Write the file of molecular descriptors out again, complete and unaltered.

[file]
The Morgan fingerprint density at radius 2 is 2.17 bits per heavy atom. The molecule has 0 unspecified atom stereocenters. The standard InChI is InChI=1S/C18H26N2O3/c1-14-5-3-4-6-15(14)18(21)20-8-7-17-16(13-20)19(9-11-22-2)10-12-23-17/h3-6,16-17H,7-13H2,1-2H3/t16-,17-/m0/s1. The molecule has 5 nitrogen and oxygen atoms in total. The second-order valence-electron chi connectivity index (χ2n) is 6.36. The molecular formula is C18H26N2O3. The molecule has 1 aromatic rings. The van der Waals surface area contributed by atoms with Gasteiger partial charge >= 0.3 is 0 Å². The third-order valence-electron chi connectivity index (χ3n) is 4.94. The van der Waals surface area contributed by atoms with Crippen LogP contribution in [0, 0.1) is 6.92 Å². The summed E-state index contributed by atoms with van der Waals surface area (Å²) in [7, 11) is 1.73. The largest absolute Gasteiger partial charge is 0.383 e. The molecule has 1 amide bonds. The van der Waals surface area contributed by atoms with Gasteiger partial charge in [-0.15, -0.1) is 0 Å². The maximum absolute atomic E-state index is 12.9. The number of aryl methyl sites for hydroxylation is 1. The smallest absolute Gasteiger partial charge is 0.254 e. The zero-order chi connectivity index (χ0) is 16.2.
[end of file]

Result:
The Morgan fingerprint density at radius 2 is 2.17 bits per heavy atom. The molecule has 0 unspecified atom stereocenters. The standard InChI is InChI=1S/C18H26N2O3/c1-14-5-3-4-6-15(14)18(21)20-8-7-17-16(13-20)19(9-11-22-2)10-12-23-17/h3-6,16-17H,7-13H2,1-2H3/t16-,17-/m0/s1. The molecule has 5 nitrogen and oxygen atoms in total. The second-order valence-electron chi connectivity index (χ2n) is 6.36. The molecular formula is C18H26N2O3. The molecule has 1 aromatic rings. The van der Waals surface area contributed by atoms with Gasteiger partial charge >= 0.3 is 0 Å². The third-order valence-electron chi connectivity index (χ3n) is 4.94. The van der Waals surface area contributed by atoms with Crippen LogP contribution in [0, 0.1) is 6.92 Å². The summed E-state index contributed by atoms with van der Waals surface area (Å²) in [7, 11) is 1.73. The largest absolute Gasteiger partial charge is 0.383 e. The molecule has 1 amide bonds. The van der Waals surface area contributed by atoms with Gasteiger partial charge in [-0.15, -0.1) is 0 Å². The maximum absolute atomic E-state index is 12.9. The number of aryl methyl sites for hydroxylation is 1. The smallest absolute Gasteiger partial charge is 0.254 e. The zero-order chi connectivity index (χ0) is 16.2.